The Sorcerers (1967)
Main Menu Audio
Featurette-Blood Beast Documentary
Gallery-Posters And Stills
Trailer-The Haunted Strangler, Corridors Of Blood
Trailer-The Abominable Snowman
|Year Of Production||1967|
|RSDL / Flipper||No/No||Cast & Crew|
|Region Coding||1,2,3,4,5,6||Directed By||Michael Reeves|
|Pan & Scan/Full Frame||None||English Dolby Digital 2.0 (448Kb/s)|
|Widescreen Aspect Ratio||1.70:1|
|Video Format||576i (PAL)|
|Original Aspect Ratio||Unknown||Miscellaneous|
|Annoying Product Placement||No|
|Action In or After Credits||No|
“Dazzling indescribable experiences - complete abandonment with no thought of remorse. Intoxication with no hang-over - ecstasy with no consequence.”
Disgraced hypnotist/inventor Professor Marcus Monserrat (Boris Karloff) creates a device that allows him and his elderly wife, Estelle (Catherine Lacey) to control and experience the thoughts and sensations of others. Finding a young thrill-seeking groover, Mike Roscoe (Ian Ogilvy) to use in their experiment, the increasingly unbalanced Estelle becomes infatuated by Roscoe and his lifestyle and begins to incite him into acts of violence.
The Sorcerers was the late Michael Reeves’ second feature after the comically deranged She-Beast (1966). Frustrated by censorship problems enshrouding his most famous film, The Witchfinder General (1968) and plagued by self-doubt, Reeves sunk into a drug and alcohol aggravated depression. He died at age 25 from an accidental (some believe deliberate) barbiturate overdose on 11 February, 1969. His dark frame of mind was further exacerbated by the residual effects of his privileged, yet rebellious upbringing and almost pathological need for artistic freedom.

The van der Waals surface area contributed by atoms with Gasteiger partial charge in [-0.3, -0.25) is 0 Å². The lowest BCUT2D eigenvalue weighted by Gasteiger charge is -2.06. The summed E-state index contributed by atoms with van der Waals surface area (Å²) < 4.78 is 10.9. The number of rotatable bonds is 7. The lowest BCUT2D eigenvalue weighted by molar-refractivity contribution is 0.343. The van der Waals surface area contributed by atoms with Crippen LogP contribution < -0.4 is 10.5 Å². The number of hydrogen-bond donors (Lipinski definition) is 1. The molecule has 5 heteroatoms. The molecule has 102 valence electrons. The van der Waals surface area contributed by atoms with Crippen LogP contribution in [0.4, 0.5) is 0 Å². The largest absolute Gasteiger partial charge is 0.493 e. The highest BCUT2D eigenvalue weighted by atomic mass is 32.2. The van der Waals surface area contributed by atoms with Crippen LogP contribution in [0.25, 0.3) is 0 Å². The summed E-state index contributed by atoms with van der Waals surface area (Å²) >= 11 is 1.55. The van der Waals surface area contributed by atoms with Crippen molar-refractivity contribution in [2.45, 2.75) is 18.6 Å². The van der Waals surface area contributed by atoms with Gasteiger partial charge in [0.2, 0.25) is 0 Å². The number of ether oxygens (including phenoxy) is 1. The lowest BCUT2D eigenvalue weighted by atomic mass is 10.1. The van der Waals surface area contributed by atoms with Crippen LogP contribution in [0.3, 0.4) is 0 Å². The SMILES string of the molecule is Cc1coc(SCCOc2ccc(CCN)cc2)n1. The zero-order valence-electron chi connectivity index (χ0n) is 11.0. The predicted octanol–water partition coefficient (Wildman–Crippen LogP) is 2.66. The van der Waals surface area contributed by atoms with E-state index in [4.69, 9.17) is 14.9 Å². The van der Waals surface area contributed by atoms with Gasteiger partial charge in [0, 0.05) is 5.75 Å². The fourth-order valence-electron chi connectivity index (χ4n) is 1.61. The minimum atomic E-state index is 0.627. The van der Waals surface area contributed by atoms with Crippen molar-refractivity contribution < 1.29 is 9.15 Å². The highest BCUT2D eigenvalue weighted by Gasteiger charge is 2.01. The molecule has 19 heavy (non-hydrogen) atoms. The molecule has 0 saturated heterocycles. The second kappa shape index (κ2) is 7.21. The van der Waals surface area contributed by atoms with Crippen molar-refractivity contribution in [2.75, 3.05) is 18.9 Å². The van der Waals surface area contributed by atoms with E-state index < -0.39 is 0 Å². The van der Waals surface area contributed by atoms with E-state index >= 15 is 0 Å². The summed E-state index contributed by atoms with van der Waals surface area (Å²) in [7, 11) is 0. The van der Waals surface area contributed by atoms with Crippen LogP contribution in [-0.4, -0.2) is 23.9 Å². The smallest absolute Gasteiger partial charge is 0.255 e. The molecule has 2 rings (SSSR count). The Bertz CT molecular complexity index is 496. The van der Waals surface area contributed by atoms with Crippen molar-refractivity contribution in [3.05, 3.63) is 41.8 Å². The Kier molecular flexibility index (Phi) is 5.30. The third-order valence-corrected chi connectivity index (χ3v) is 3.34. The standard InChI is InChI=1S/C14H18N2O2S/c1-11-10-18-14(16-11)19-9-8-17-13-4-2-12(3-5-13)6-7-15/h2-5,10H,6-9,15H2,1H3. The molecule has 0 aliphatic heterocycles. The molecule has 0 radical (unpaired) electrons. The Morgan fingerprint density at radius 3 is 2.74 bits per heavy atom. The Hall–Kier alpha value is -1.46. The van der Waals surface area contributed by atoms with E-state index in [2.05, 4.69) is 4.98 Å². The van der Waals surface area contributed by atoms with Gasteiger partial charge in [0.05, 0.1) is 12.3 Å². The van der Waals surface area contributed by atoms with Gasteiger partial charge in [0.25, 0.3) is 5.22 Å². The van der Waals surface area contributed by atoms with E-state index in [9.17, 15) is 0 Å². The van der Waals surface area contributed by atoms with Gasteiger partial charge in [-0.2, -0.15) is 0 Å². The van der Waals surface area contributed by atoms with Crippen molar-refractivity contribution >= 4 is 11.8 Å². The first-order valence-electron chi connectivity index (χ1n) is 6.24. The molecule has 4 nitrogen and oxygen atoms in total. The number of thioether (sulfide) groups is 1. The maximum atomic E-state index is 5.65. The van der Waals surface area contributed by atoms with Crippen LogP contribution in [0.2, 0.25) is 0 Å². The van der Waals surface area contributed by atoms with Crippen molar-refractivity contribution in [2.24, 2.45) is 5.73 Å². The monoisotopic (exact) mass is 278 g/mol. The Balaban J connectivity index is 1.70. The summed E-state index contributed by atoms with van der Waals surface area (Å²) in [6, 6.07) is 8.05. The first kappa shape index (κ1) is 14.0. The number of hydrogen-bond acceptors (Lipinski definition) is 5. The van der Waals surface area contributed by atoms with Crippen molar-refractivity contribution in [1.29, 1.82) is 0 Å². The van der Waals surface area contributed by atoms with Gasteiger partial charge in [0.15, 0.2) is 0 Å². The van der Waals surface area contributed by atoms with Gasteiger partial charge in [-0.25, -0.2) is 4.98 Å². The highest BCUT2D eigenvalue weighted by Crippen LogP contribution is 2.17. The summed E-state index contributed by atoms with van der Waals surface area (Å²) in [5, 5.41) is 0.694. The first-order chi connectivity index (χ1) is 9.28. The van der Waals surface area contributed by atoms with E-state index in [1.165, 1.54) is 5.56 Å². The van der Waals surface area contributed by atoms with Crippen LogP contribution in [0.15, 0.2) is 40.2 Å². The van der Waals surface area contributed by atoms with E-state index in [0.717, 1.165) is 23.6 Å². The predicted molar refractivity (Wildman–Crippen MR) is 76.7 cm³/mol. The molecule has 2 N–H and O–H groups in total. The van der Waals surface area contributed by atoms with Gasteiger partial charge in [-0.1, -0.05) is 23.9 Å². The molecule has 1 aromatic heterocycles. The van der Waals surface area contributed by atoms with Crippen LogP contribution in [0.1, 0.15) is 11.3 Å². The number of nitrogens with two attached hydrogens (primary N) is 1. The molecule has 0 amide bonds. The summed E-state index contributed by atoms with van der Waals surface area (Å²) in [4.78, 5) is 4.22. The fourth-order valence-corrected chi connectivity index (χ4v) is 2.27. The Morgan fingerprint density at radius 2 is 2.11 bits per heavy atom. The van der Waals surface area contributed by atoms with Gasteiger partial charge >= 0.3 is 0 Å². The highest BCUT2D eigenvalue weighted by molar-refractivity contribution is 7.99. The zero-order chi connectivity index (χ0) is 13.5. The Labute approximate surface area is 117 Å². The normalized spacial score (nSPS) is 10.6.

Touted by fans and many in the film industry as a filmmaking wunderkind, the tortured artist left a legacy of only three low-budget, but highly impressive features. Each of them bled with social metaphor and personal insights into his own psychological problems.